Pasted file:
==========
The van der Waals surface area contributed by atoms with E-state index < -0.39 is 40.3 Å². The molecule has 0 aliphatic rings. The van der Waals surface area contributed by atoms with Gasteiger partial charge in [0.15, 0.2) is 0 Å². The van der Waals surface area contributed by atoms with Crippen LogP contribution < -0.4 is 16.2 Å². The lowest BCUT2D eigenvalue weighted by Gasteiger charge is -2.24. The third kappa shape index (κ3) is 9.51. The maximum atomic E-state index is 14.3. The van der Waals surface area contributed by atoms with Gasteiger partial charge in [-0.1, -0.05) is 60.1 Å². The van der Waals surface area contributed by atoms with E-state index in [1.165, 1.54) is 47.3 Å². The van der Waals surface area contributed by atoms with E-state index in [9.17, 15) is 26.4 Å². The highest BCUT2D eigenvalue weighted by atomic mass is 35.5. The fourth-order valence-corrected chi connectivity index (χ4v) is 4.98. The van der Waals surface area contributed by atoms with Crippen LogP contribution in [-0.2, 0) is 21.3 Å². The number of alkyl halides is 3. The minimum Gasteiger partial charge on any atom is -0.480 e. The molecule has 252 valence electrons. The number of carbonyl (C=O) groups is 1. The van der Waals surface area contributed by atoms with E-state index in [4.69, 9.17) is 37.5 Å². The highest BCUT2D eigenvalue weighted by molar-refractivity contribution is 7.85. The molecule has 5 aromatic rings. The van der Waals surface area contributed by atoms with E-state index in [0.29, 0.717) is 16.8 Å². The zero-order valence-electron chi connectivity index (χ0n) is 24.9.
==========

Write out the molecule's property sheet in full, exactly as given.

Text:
The van der Waals surface area contributed by atoms with E-state index < -0.39 is 40.3 Å². The molecule has 0 aliphatic rings. The van der Waals surface area contributed by atoms with Gasteiger partial charge in [0.15, 0.2) is 0 Å². The van der Waals surface area contributed by atoms with Crippen LogP contribution < -0.4 is 16.2 Å². The lowest BCUT2D eigenvalue weighted by Gasteiger charge is -2.24. The third kappa shape index (κ3) is 9.51. The maximum atomic E-state index is 14.3. The van der Waals surface area contributed by atoms with Gasteiger partial charge in [-0.1, -0.05) is 60.1 Å². The van der Waals surface area contributed by atoms with E-state index in [1.165, 1.54) is 47.3 Å². The van der Waals surface area contributed by atoms with E-state index in [9.17, 15) is 26.4 Å². The highest BCUT2D eigenvalue weighted by atomic mass is 35.5. The fourth-order valence-corrected chi connectivity index (χ4v) is 4.98. The van der Waals surface area contributed by atoms with Crippen LogP contribution in [-0.2, 0) is 21.3 Å². The number of alkyl halides is 3. The minimum Gasteiger partial charge on any atom is -0.480 e. The molecule has 252 valence electrons. The number of carbonyl (C=O) groups is 1. The van der Waals surface area contributed by atoms with E-state index in [4.69, 9.17) is 37.5 Å². The highest BCUT2D eigenvalue weighted by molar-refractivity contribution is 7.85. The molecule has 5 aromatic rings. The van der Waals surface area contributed by atoms with E-state index in [0.29, 0.717) is 16.8 Å². The zero-order valence-electron chi connectivity index (χ0n) is 24.9.